A new way of analyzing grids of numbers known as matrices could improve signal-processing applications and data-compression schemes.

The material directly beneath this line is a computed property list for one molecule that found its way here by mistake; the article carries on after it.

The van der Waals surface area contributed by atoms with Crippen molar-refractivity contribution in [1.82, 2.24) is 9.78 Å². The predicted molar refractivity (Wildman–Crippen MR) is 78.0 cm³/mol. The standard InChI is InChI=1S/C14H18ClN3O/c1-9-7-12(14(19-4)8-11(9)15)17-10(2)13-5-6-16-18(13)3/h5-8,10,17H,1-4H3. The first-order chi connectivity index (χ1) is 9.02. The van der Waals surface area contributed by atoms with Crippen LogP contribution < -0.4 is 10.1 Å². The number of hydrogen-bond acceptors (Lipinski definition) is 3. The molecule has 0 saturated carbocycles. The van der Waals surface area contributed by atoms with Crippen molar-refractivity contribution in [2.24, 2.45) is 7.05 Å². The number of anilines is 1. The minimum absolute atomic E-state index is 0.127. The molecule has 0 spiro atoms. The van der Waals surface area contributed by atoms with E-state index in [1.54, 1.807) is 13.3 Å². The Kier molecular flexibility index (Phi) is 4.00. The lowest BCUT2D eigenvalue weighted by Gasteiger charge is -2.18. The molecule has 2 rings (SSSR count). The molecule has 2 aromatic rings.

Among the most common tools in electrical engineering and computer science are rectangular grids of numbers known as matrices. The numbers in a matrix can represent data: The rows, for instance, could represent temperature, air pressure and humidity, and the columns could represent different locations where those three measurements were taken. But matrices can also represent mathematical equations. If the expressions t + 2p + 3h and 4t + 5p + 6h described two different mathematical operations involving temperature, pressure and humidity measurements, they could be represented as a matrix with two rows, [1 2 3] and [4 5 6]. Multiplying the two matrices together means performing both mathematical operations on every column of the data matrix and entering the results in a new matrix. In many time-sensitive engineering applications, multiplying matrices can give quick but good approximations of much more complicated calculations.